A key review article has been published in the Journal of Hospital Infection summarising the accumulating evidence that the status of the prior room occupant can influence the chances of the incoming occupant picking up an MDRO. The bottom line is that if you are admitted to a room previously occupied by a patient with an MDRO (including MRSA, VRE, C. difficile and Acinetobacter sp.), you are twice as likely to acquire that MDRO. The impact of these findings is clear: we need to improve standards of discharge disinfection to protect the incoming occupant. So how can we do this? There are several paths to follow towards the same end – and these are not mutually exclusive:
Improve the cleaning / disinfection process
The advent of fluorescent markers and other similar approaches has provided the tools for us to “demystify” the cleaning / disinfection process, and provide hard evidence as to whether or not surfaces are being cleaned. ‘Performance managing’ this process can result in impressive improvements (although data are awaited eagerly on improved patient outcomes).
Developing new modalities to make cleaning / disinfection easier
The emergence of disinfectant wipes solves a number of important challenges to cleaning and disinfection: correct formulation, no risk of contaminating a cleaning solution, and – perhaps most importantly – convenience.
Producing novel disinfectants
As our understanding of the importance of biofilms on hospital surfaces evolves, the need for disinfectants formulated specifically with anti-biofilm activity in mind is clear. Gama is working towards this end through a partnership with Cardiff University.
Poorly designed hospital surfaces that are difficult (or impossible!) to clean can be addressed through improved design (check out Gama’s easy-clean commodes and keyboards).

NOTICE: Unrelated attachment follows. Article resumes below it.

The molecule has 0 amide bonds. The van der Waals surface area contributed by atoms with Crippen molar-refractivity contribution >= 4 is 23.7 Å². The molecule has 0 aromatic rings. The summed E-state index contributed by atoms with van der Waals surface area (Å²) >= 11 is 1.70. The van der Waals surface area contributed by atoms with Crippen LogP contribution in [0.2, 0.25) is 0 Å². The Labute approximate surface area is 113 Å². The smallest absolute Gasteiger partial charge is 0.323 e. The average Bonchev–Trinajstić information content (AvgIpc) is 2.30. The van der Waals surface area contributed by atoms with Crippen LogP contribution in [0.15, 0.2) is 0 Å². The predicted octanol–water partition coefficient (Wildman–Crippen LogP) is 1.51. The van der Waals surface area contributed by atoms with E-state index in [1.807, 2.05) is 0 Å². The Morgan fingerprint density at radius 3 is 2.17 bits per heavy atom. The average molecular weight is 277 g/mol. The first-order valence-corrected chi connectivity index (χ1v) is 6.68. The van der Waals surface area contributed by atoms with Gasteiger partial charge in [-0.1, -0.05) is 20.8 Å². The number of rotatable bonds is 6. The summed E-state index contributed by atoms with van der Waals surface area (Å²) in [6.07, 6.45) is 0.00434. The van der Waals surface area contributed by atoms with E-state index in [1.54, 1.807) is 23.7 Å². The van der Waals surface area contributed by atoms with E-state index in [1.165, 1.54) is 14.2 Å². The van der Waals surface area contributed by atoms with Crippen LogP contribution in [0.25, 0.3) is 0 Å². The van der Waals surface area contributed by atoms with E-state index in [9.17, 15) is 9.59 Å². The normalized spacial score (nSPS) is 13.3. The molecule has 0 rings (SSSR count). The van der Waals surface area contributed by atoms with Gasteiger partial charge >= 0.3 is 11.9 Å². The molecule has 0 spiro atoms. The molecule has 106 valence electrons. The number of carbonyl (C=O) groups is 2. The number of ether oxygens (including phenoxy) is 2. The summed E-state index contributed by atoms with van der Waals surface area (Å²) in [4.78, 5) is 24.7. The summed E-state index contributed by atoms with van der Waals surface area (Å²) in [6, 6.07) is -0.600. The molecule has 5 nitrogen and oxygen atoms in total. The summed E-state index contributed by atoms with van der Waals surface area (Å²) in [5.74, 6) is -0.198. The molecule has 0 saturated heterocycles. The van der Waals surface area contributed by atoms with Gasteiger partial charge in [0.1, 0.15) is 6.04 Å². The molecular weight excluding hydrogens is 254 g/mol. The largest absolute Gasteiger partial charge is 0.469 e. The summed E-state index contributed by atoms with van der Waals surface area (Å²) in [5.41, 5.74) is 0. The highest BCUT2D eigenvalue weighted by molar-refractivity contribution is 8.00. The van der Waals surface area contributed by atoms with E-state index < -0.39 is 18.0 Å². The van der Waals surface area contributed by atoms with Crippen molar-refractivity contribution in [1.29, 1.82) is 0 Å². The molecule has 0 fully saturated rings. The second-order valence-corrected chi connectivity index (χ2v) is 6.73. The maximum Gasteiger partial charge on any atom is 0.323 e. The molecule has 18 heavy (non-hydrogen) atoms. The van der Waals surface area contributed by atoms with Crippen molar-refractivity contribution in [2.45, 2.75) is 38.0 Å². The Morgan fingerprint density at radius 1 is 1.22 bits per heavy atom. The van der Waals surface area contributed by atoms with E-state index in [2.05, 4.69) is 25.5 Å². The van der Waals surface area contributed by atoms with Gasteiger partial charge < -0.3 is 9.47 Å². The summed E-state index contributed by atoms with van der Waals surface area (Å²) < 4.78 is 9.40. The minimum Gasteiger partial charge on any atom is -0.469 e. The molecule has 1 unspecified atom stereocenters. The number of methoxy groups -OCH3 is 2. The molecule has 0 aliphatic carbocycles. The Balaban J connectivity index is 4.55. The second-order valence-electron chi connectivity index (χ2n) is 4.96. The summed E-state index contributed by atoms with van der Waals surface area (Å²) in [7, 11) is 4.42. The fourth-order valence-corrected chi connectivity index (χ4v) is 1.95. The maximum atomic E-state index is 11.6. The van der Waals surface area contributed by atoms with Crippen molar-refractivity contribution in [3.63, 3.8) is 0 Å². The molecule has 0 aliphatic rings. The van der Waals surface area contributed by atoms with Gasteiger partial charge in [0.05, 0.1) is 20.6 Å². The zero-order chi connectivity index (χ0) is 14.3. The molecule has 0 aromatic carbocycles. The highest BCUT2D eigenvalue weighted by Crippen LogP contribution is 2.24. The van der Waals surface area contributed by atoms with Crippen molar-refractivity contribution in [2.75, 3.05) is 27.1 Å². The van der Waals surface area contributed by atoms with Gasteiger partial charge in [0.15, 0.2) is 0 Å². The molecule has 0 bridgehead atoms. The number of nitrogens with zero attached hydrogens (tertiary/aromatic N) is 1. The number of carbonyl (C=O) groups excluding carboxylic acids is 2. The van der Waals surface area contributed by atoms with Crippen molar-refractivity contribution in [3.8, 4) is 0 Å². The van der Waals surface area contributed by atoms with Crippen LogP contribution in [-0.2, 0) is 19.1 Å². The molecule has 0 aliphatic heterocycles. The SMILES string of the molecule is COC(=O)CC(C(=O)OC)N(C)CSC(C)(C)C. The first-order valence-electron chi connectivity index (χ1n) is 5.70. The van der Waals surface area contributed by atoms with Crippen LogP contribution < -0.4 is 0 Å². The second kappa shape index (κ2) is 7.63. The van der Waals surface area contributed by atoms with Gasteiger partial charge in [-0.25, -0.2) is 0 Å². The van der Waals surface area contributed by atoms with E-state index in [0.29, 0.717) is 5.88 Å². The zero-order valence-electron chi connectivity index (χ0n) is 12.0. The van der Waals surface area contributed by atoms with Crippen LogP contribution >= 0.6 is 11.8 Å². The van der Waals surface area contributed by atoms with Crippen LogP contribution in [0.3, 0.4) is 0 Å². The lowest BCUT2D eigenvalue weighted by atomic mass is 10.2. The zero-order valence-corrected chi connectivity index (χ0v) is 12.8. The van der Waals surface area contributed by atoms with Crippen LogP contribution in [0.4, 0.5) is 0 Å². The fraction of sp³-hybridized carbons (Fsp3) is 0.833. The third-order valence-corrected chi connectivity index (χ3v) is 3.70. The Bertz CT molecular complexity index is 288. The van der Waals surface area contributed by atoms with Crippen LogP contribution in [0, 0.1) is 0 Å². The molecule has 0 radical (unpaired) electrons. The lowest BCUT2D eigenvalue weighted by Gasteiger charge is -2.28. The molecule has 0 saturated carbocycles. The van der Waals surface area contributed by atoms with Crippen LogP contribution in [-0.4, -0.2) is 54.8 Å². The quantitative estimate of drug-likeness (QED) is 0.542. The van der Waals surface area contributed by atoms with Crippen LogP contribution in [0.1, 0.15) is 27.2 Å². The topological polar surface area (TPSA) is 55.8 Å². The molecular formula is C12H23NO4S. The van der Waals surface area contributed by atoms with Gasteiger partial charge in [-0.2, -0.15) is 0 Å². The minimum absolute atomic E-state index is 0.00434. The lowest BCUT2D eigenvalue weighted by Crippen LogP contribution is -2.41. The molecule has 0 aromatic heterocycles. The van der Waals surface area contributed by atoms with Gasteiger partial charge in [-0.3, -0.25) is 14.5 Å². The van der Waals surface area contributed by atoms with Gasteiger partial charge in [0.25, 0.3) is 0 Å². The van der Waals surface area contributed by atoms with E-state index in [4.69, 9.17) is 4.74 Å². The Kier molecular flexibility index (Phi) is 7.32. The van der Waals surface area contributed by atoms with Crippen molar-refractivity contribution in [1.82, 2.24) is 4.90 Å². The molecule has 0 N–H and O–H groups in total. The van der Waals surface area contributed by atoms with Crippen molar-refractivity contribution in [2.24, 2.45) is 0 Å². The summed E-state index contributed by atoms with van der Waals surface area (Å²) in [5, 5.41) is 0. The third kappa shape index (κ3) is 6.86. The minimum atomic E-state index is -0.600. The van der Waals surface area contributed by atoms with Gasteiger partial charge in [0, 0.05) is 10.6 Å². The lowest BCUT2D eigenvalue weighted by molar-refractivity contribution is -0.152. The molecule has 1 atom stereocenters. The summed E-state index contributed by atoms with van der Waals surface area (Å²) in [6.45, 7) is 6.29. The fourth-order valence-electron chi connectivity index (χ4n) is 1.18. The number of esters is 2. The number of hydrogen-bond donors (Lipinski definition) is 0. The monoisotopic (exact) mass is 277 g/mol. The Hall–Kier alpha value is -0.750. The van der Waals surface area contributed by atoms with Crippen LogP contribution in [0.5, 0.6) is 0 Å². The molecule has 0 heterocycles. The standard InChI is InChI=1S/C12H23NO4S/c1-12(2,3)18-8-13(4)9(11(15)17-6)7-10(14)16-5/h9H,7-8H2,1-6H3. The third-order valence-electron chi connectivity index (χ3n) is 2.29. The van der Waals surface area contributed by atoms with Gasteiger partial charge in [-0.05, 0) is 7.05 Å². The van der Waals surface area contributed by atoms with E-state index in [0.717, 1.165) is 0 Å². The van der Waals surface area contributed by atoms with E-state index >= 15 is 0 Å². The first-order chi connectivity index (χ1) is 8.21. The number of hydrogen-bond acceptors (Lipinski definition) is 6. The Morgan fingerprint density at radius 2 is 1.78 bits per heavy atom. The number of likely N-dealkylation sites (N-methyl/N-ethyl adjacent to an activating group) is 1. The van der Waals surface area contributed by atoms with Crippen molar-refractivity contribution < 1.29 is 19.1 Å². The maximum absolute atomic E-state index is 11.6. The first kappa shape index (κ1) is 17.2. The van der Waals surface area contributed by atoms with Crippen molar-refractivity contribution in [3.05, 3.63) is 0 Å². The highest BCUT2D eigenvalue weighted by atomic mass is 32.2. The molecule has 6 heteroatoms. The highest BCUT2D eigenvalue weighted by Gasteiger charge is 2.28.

Reduced patient shedding
One way to reduce the level of environmental contamination is to control the shedding of MDROs from patients through regular chlorhexidine bathing. This has been shown to reduce the level of skin and environmental contamination, and improve patient outcomes.
An attractive approach is to somehow make surfaces antimicrobial to continuously reduce the levels of contamination. There are various options to achieve a similar aim, and some evidence that patient outcomes may be improved.
Automated room decontamination (ARD)
ARD systems reduce or remove reliance on the operator to assure adequate distribution and contact time of the active agent. There is accumulating evidence that these systems (both HPV and UV) protect incoming occupants from the increased risk from the prior room occupant. In high risk settings, it is becoming increasingly clear that these systems will become the standard of care in coming years.
It is difficult to know which of the above approaches to prioritise since comparative data on the relative impact of these methods is almost non-existent. But we need to find a way to improve the standards of discharge disinfection one way or another!
There is a general feeling that being antibiotic resistant imposes a considerable fitness cost for bacteria – and the more resistant, the less fit the bacterium becomes. Whilst this is no-doubt true to some degree, a recent study from Brazil shows that MRSA, MSSA and vancomycin-intermediate S. aureus (VISA) have very similar survival properties on dry surfaces.